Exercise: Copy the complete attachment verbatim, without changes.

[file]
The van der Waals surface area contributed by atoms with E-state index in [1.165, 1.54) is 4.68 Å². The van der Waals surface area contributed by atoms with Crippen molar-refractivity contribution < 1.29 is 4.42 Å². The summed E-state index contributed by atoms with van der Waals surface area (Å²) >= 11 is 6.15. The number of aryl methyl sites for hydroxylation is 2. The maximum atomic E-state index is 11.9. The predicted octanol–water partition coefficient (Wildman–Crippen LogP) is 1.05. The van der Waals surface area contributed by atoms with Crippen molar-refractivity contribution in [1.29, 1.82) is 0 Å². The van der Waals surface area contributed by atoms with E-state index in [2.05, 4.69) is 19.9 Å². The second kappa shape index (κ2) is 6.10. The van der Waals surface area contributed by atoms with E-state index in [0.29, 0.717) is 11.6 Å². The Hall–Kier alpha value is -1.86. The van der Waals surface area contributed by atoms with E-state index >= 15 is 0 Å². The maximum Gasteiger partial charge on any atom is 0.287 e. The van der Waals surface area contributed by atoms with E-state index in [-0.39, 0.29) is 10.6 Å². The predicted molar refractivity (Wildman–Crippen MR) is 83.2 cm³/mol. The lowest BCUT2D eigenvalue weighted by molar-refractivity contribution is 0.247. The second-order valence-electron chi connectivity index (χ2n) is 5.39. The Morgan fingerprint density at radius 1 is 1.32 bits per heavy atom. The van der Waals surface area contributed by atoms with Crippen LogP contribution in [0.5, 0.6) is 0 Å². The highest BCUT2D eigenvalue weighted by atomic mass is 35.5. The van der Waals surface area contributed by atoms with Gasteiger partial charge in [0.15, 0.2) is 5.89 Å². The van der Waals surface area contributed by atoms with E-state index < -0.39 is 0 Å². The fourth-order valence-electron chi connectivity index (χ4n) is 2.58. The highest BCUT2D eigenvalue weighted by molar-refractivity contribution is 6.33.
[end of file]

The van der Waals surface area contributed by atoms with E-state index in [1.165, 1.54) is 4.68 Å². The van der Waals surface area contributed by atoms with Crippen molar-refractivity contribution < 1.29 is 4.42 Å². The summed E-state index contributed by atoms with van der Waals surface area (Å²) >= 11 is 6.15. The number of aryl methyl sites for hydroxylation is 2. The maximum atomic E-state index is 11.9. The predicted octanol–water partition coefficient (Wildman–Crippen LogP) is 1.05. The van der Waals surface area contributed by atoms with Crippen molar-refractivity contribution in [1.29, 1.82) is 0 Å². The van der Waals surface area contributed by atoms with E-state index in [2.05, 4.69) is 19.9 Å². The second kappa shape index (κ2) is 6.10. The van der Waals surface area contributed by atoms with E-state index in [0.29, 0.717) is 11.6 Å². The Hall–Kier alpha value is -1.86. The van der Waals surface area contributed by atoms with E-state index >= 15 is 0 Å². The maximum Gasteiger partial charge on any atom is 0.287 e. The van der Waals surface area contributed by atoms with E-state index in [-0.39, 0.29) is 10.6 Å². The predicted molar refractivity (Wildman–Crippen MR) is 83.2 cm³/mol. The lowest BCUT2D eigenvalue weighted by molar-refractivity contribution is 0.247. The second-order valence-electron chi connectivity index (χ2n) is 5.39. The Morgan fingerprint density at radius 1 is 1.32 bits per heavy atom. The van der Waals surface area contributed by atoms with Crippen LogP contribution in [0.5, 0.6) is 0 Å². The highest BCUT2D eigenvalue weighted by atomic mass is 35.5. The van der Waals surface area contributed by atoms with Gasteiger partial charge in [0.15, 0.2) is 5.89 Å². The van der Waals surface area contributed by atoms with E-state index < -0.39 is 0 Å². The fourth-order valence-electron chi connectivity index (χ4n) is 2.58. The highest BCUT2D eigenvalue weighted by molar-refractivity contribution is 6.33.